Gender and inorganic nitrogen: what are the implications of moving towards a more balanced use of nitrogen fertilizer in the tropics? uri icon

abstract

  • For agriculture to play a role in climate change mitigation strategies to reduce emissions from inorganic nitrogen (N) fertilizer through a more balanced and efficient use are necessary. Such strategies should align with the overarching principle of sustainable intensification and will need to consider the economic, environmental and social trade-offs of reduced fertilizer-related emissions. However, the gender equity dimensions of such strategies are rarely considered. The case studies cited in this paper, from India, Lake Victoria in East Africa and more broadly from sub-Saharan Africa (SSA), show that the negative externalities of imbalanced inorganic N use in high- and low-use scenarios impact more strongly on women and children. We examine, through a literature review of recent work in SSA, the relative jointness of intra-household bargaining processes in low N use scenarios to assess the degree to which they impact upon N use. We suggest that genderequitable strategies for achieving more balanced use of N will increase the likelihood of attaining macro-level reductions in GHG emissions provided that they secure equity in intra-household decision-making and address food security. Gender-equitable N use efficiency strategies will help to integrate and assure gender and social equity co-benefits at local scales
  • For agriculture to play a role in climate change mitigation strategies to reduce emissions from inorganic nitrogen (N) fertilizer through a more balanced and efficient use are necessary. Such strategies should align with the overarching principle of sustainable intensification and will need to consider the economic, environmental and social trade-offs of reduced fertilizer-related emissions. However, the gender equity dimensions of such strategies are rarely considered. The case studies cited in this paper, from India, Lake Victoria in East Africa and more broadly from sub-Saharan Africa (SSA), show that the negative externalities of imbalanced inorganic N use in high-and low-use scenarios impact more strongly on women and children. We examine, through a literature review of recent work in SSA, the relative jointness of intra-household bargaining processes in low N use scenarios to assess the degree to which they impact upon N use. We suggest that genderequitable strategies for achieving more balanced use of N will increase the likelihood of attaining macro-level reductions in GHG emissions provided that they secure equity in intra-household decision-making and address food security. Gender-equitable N use efficiency strategies will help to integrate and assure gender and social equity co-benefits at local scales.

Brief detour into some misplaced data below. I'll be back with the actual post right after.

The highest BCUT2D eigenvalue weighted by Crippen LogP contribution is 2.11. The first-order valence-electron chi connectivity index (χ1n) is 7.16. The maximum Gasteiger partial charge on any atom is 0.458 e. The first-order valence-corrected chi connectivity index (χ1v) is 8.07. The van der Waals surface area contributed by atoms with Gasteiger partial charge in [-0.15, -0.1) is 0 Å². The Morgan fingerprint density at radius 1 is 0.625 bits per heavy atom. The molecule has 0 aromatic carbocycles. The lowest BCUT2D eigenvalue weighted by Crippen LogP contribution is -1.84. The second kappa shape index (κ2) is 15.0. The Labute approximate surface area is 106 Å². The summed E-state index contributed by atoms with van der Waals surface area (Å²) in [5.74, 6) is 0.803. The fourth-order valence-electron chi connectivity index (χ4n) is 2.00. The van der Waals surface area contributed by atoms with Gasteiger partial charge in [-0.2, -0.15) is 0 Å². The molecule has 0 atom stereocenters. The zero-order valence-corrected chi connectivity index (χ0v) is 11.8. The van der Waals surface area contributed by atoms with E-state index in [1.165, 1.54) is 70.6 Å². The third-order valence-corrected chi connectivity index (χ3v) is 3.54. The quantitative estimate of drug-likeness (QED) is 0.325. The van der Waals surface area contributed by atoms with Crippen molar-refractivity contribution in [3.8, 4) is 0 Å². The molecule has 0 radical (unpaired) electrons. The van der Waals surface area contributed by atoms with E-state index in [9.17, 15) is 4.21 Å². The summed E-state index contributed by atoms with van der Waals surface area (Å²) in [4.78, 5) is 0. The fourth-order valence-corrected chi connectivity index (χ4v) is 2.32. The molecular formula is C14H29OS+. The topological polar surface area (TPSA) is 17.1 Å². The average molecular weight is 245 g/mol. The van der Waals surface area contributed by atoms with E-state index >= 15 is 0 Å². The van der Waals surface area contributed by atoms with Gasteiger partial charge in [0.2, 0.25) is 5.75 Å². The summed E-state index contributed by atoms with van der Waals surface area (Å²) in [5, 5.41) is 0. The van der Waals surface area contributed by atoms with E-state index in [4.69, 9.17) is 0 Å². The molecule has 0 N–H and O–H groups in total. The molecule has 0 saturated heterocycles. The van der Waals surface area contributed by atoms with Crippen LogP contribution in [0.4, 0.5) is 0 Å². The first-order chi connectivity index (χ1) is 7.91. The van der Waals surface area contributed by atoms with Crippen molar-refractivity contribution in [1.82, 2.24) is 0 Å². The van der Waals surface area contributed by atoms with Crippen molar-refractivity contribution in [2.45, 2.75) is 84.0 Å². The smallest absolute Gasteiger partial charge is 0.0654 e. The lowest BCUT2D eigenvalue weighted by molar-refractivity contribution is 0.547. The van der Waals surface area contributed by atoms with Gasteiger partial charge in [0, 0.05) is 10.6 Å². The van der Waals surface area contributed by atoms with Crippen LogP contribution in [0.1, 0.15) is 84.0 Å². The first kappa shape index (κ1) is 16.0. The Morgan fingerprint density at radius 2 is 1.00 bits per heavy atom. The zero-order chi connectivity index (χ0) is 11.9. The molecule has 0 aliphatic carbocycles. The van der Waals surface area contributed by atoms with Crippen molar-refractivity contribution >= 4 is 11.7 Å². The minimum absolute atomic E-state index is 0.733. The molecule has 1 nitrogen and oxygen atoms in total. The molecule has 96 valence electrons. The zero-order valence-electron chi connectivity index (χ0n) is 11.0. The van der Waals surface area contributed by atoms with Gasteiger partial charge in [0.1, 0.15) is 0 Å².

publication date

  • 2017
  • 2017
  • 2017